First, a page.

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J Neurosurg. 2005 Aug;103(2):298-303.

Diffuse axonal injury in mild traumatic brain injury: a diffusion tensor imaging study.

Author information

1
Department of Radiology, New York University School of Medicine, New York, New York 10016, USA. matilde.inglese@med.nyu.edu

Abstract

OBJECT:

Diffuse axonal injury (DAI) is a major complication of traumatic brain injury (TBI) that leads to functional and psychological deficits. Although DAI is frequently underdiagnosed by conventional imaging modalities, it can be demonstrated using diffusion tensor imaging. The aim of this study was to assess the presence and extent of DAI in patients with mild TBI.

METHODS:

Forty-six patients with mild TBI and 29 healthy volunteers underwent a magnetic resonance (MR) imaging protocol including: dual-spin echo, fluid-attenuated inversion recovery, T2-weighted gradient echo, and diffusion tensor imaging sequences. In 20 of the patients, MR imaging was performed at a mean of 4.05 days after injury. In the remaining 26, MR imaging was performed at a mean of 5.7 years after injury. In each case, mean diffusivity and fractional anisotropy were measured using both whole-brain histograms and regions of interest analysis. No differences in any of the histogram-derived measures were found between patients and control volunteers. Compared with controls, a significant reduction of fractional anisotropy was observed in patients' corpus callosum, internal capsule, and centrum semiovale, and there were significant increases of mean diffusivity in the corpus callosum and internal capsule. Neither histogram-derived nor regional diffusion tensor imaging metrics differed between the two groups.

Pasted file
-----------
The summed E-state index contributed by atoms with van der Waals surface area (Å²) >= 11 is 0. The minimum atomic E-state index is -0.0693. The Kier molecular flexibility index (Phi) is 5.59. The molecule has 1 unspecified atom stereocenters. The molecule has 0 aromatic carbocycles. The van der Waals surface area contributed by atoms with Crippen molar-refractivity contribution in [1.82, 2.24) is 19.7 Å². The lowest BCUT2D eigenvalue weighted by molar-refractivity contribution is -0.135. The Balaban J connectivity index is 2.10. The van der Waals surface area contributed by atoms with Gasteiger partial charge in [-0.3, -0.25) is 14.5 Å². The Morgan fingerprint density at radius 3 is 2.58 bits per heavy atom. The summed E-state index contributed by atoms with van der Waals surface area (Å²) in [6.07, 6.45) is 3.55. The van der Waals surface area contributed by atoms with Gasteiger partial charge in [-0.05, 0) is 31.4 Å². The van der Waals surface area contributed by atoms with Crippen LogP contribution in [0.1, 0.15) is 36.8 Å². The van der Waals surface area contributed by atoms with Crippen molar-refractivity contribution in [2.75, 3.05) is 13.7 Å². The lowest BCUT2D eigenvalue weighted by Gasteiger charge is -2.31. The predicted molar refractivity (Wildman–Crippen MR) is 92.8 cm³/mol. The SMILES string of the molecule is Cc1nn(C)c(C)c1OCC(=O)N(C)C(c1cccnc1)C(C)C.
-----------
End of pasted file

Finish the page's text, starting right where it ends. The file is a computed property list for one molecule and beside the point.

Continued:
CONCLUSIONS:

Although mean diffusivity and fractional anisotropy abnormalities in these patients with TBI were too subtle to be detected with the whole-brain histogram analysis, they are present in brain areas that are frequent sites of DAI. Because diffusion tensor imaging changes are present at both early and late time points following injury, they may represent an early indicator and a prognostic measure of subsequent brain damage.

PMID:
16175860
DOI:
10.3171/jns.2005.103.2.0298
[Indexed for MEDLINE]

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